If you agree with this article, you are an honest business owner who works tirelessly and pays his fair share, but who is tired of seeing his competitors get ahead with their business not because they have better ideas or provide better work quality, but because they pay bribes to government officials.

If you agree with this article, you are a farmer who works hard every day, but you still don’t earn enough to educate your children and pay the bills every month.

You have seen and endured enough, and you have already given up on the hope that things will ever get better.

The good news…

This is the state of our nation. It is a state in which those with the most money and influence control everything and have stolen the dreams and the future of the country you love, and left you no choice but to pack your bags and leave.

But here’s the good news.

If you agree with this article, it means that you are not alone, it means that you are not a minority and that you are not as powerless and voiceless as you have been told — you are part of the majority of people in Kosovo.

YOU ARE A MAJORITY!

So whether you are in Kosovo or have already left, whether you vote or have stopped voting, whether you are young, old, or young at heart, I invite you to join the cause for change. We need to rally and not simply cast our vote — because in a democracy, being a majority means having the power to change things, being part of the majority means being part of the solution.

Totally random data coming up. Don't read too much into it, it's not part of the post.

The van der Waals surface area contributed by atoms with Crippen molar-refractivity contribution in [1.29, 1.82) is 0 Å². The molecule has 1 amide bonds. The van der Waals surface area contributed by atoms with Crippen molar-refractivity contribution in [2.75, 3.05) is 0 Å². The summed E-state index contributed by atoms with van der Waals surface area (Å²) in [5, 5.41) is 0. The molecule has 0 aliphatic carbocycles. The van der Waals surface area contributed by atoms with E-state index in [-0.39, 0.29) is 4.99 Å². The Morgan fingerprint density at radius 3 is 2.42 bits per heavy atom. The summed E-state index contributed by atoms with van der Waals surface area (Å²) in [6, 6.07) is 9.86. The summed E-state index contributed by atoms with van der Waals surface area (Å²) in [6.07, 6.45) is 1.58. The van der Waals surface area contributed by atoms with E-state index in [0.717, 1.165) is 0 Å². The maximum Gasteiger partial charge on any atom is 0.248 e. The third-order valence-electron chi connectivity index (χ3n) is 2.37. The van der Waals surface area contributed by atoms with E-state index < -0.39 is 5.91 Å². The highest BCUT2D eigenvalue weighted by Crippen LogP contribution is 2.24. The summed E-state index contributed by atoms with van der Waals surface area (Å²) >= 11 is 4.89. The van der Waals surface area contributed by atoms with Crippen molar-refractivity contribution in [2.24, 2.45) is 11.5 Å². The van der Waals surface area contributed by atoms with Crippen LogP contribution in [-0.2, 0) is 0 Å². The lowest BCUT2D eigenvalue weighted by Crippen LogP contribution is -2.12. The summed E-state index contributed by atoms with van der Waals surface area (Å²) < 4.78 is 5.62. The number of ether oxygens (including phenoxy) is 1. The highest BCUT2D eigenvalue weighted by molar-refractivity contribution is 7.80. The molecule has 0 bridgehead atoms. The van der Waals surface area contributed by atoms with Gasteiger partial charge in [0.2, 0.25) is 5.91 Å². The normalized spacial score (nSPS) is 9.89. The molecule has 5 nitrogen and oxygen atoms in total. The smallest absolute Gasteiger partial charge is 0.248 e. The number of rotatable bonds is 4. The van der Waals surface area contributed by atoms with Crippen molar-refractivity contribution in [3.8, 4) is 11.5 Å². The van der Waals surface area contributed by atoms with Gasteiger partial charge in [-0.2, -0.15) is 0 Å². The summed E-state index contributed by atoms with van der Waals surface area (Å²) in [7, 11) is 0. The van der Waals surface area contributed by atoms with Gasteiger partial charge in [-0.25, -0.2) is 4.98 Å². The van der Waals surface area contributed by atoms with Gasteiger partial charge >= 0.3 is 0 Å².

Let us change things, let us be the generation that saves our republic and restores dignity and fairness and that gives everyone an equal chance of prosperity.

Change will not come unless we come together as one, and all of you who recognize yourself in this article must come together and become part of the change.

There is no other time, we can’t wait another year and we don’t have time to wait for another leader or another chance — the time is now, and we are the change we need.

If we stay divided we cannot win, and we cannot win if we continue to be cynical and indifferent about the possibility of change.

The corrupted parties and politicians will spend millions on campaigns financed by your money, which they have stolen from you through corruption, to make you believe that they represent the change.

But you already know their tactics, their lies and empty promises, you have felt them in your bones; you have been there, and you are not going backwards, you are moving forward.

Let us therefore ask ourselves, if we continue to vote for the same political parties and political leaders that we have voted for so far, what future will await us?

If we continue to vote for the same commanders who only get richer year after year, what future will await our children?